Last November, quickly after Stan Lee’s death, Bill Maher decided is was time to shit on comic book fans. This week, he decided he was still right.
I really didn’t want to acknowledge Bill Maher and his ignorant rant on comic book fans. He proclaimed that he was not happy that Stan Lee died, instead he was dismayed that we, adult comic book fans, are alive. Some people will say his doubling down on his rant against us fans isn’t worth looking at. I believe there is a lot of interesting data to be collected here.
Bill has been a TV influence for a long time. I used to watch Politically Incorrect with my dad when I was young. My dad thought there was value in me seeing different points of view collide. I do think there was value in what he was doing. However, Maher is long past his expatriation date. Maher has allowed himself to stop being relevant by making younger generations and their interests targets. He doesn’t understand us, and instead of attempting to learn, he’d rather lash out. Not very original, but here we are.
Bill’s rant was received well by his audience and his guests all hardily laughing. Everyone in that room thinks they are “edgy” and “with it.” I would know, I have actually attended a taping of Real Time. They feel justified in shaming a demographic of people who have done nothing to them except confuse them. Comic book movies have rocketed comic books to the mainstream, but that doesn’t mean we’re at the cool table just yet.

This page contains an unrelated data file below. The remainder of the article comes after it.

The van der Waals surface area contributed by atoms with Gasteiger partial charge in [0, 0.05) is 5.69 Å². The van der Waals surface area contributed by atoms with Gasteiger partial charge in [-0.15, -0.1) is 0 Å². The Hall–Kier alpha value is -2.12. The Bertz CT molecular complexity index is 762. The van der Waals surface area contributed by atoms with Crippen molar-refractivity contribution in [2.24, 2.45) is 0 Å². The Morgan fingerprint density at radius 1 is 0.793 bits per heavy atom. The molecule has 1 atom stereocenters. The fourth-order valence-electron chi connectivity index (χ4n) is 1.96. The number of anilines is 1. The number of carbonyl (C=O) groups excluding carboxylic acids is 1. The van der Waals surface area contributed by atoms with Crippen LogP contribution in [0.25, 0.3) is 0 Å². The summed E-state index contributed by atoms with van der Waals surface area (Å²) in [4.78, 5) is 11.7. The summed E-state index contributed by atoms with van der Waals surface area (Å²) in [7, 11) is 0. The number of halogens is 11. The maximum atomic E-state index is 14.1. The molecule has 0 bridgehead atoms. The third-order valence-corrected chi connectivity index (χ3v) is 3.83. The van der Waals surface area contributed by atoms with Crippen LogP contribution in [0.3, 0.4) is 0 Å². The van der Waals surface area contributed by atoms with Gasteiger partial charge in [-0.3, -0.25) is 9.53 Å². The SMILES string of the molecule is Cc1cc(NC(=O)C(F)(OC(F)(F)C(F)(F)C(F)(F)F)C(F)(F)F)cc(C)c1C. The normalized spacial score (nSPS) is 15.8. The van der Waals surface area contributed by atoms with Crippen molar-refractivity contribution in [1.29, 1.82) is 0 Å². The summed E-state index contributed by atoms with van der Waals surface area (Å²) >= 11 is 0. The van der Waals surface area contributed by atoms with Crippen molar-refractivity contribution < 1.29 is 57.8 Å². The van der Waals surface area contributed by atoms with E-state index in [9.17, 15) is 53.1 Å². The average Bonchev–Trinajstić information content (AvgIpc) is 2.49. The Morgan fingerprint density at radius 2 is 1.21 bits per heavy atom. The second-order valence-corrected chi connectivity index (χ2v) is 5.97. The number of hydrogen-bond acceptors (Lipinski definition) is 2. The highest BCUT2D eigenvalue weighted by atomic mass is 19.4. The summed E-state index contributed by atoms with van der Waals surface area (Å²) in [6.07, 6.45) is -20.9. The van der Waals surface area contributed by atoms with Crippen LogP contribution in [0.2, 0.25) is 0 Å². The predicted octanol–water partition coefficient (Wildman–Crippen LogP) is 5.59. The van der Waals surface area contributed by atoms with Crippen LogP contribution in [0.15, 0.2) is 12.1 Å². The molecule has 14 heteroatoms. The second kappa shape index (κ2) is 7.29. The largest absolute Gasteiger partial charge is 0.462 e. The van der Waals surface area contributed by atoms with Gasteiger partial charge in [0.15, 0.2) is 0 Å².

Maher declares that comic books are for children, this is a willfully false statement. I can say from a personal perspective that NONE of the comics I write are for children. Even with the massive success of Deadpool, people still don’t understand that comics have grown up to serve all age groups. Maher calls comics “books with pictures” suggesting that the medium itself is childish. That only a child should be stimulated by visual narratives.
This is not the first time comics have received the ire of grumpy old men shaking their fist at youngsters. However I am astounded at the longevity of this instinct to shame comic book fans. The lesson to be learned here is, while comic books are more visible than ever, the medium and the fans themselves are still grossly misunderstood. So what can we do?
When it comes to people not knowing anything about comics, I often shy away from talking them up or recommending anything. I see now that when I do this, I am doing my career and passion a disservice. What I have personally taken away from Maher’s hissy fit is that more comics need to get in the hands of people who have never read one. There has been such an explosion of comic book titles and genres that there is something for everyone. I know not everyone will become a fan, but they can all be exposed to the fact that comics have so much more range than anyone could imagine.
Written by Rebecca Rothschild @rbonksr
Featured photo credit: Miika Laaksonen